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iText: Generate PDFs in Java


iText is a free, open source library that lets you create and deal with PDF files in Java. While you can use it for Java that you compile and run from the command line, the library is really in its element when used within a Java servlet, serving PDFs dynamically to users from a browser. iText is fantastic for situations where you need to produce PDFs in large numbers (so it's not practical to generate them manually), or from dynamic real-time information, as is often required online. iText offers support for a wide range of advanced PDF features, including digital signatures, forms, and encryption.

As iText is a Java library, setup is straightforward: Just download the libraries and either put them in your system's additional libraries directory, or edit your library path (the CLASSPATH variable in your .bashrc or .tcshrc file) to point to them. You may as well download the extra JAR files available while you're at it, although you won't need them for the basic usage we'll cover here. They include some Asian character maps, and some cryptography JARs.

Here's a simple example of some Java code that uses iText to produce one portrait and one landscape page saved as sample.pdf:

public class PageSample {
public static final String RESULT = "sample.pdf";

public static void main(String[] args)
throws DocumentException, IOException {
new PageSample().createPdf(RESULT);

public void createPdf(String filename)
throws DocumentException, IOException {
Document doc = new Document(PageSize.A4);
PdfWriter.getInstance(doc, new FileOutputStream(filename));;
doc.add(new Paragraph("This is the first page."));
Paragraph paraRight = new Paragraph();
paraRight.add("This paragraph is right-aligned");

doc.setMargins(72, 72, 180, 180);
doc.add(new Paragraph("This is a landscape page with bigger margins"));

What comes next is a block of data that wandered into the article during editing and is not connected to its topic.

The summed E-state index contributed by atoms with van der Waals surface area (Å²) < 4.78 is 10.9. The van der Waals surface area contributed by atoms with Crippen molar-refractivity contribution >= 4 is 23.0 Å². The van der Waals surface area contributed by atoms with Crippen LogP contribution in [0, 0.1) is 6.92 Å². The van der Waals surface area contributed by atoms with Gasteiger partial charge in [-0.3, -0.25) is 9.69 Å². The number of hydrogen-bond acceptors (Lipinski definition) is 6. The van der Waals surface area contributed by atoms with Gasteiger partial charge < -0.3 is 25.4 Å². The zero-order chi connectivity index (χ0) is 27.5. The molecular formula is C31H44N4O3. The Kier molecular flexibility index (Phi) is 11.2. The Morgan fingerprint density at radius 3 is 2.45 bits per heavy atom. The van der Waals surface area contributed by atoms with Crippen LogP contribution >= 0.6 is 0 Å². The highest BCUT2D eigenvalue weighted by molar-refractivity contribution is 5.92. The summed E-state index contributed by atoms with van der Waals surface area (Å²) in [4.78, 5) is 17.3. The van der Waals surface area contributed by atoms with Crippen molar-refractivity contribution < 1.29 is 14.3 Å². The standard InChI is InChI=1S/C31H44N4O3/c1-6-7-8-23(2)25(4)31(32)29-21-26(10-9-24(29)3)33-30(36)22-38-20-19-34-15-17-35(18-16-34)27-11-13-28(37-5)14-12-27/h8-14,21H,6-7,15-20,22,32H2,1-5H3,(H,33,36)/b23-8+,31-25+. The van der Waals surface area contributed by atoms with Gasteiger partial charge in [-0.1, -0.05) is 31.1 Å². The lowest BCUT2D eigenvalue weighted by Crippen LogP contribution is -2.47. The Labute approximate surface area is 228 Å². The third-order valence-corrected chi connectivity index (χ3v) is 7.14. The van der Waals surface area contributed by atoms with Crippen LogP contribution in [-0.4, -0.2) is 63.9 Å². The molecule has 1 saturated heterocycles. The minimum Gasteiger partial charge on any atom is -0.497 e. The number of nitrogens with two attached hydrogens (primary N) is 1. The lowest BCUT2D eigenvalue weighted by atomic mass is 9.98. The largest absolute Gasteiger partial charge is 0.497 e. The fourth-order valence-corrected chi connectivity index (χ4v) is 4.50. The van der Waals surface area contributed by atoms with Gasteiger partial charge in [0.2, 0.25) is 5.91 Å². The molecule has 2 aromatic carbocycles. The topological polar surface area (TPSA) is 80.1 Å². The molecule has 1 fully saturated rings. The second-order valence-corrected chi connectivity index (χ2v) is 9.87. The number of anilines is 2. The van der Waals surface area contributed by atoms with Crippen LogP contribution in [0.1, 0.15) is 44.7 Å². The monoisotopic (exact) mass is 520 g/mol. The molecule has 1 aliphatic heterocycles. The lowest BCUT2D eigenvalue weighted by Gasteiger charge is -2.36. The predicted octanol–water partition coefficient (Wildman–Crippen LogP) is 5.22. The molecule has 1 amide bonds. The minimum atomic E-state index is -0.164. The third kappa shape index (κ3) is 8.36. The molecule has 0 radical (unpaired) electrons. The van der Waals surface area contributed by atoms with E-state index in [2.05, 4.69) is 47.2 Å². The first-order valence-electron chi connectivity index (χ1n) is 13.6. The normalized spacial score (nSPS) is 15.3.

The first couple of lines of createPdf() set up the Document (the basic foundation of each iText-generated PDF) and a PdfWriter to write it out. We then open the document and start adding paragraphs. For a basic paragraph, you can just do this inline, as with the first one. If you want to set paragraph alignment or do anything else complicated, you can declare a Paragraph object, then set its alignment and content (and other properties; see the API documentation for more things you can do to Paragraphs) before adding it to the Document.

The default orientation is portrait. To create a landscape page, set a rotated page size, as shown here. This setting only affects content added after the setPageSize() call, so it's possible to change page sizes, layouts, and structures throughout a document. Here, we've also altered the margins, using setMargins(leftmargin, rightmargin, topmargin, bottommargin), with all values given in points.

Once you're finished, remember to close the document; if you don't, then when your class runs, the output document will be empty.

Manipulating PDF Content Directly

For simple PDFs, using the provided objects to add content is the best option. For more complicated formatting, such as columns, you'll need to manipulate PDF output more directly. Here's one way to set up columns (the LOREM variable is a Phrase created from lorem ipsum text):

public void createPdf(String filename)
throws DocumentException, IOException {
Document doc = new Document();
PdfWriter writer = PdfWriter.getInstance(doc, new FileOutputStream(filename));;
doc.add(new Paragraph("After this paragraph there are some columns."));
Paragraph paraRight = new Paragraph();

PdfContentByte canvas = writer.getDirectContentUnder();
ColumnText ct = new ColumnText(canvas);
ct.setSimpleColumn(LOREM, 72, 750, 270, 500, 10, Element.ALIGN_JUSTIFIED);
ct.setSimpleColumn(LOREM, 342, 750, 540, 500, 10, Element.ALIGN_JUSTIFIED);


This time we need to actually get a PdfWriter, rather than use the method statically, then use that PdfWriter to get a PdfContentByte object, with which we can interact directly with the PDF content.

The ColumnText class allows you to do various things with columns. Here we're just using setSimpleColumn:

setSimpleColumn(Phrase phrase,
float lower_left_x_corner,
float lower_left_y_corner,
float upper_right_x_corner,
float upper_right_y_corner,
float leading,
int alignment)

To use this method, you need to know how the PDF coordinate system works. The origin (0,0) is in the lower left corner of the page (as it is on a normally oriented graph). The x-axis runs left to right, and the y-axis bottom to top, as you'd expect. Coordinates are measured in points, where 1 inch = 72 points.

The setSimpleColumn() method creates a rectangular box, bounded by the given coordinates, in which it will lay out your text, with the given alignment. To work out where the corners of your box are, you'll probably need to do a bit of sketching and then a bit of math. Try changing the coordinates and recompiling a few times to get a handle on how it works.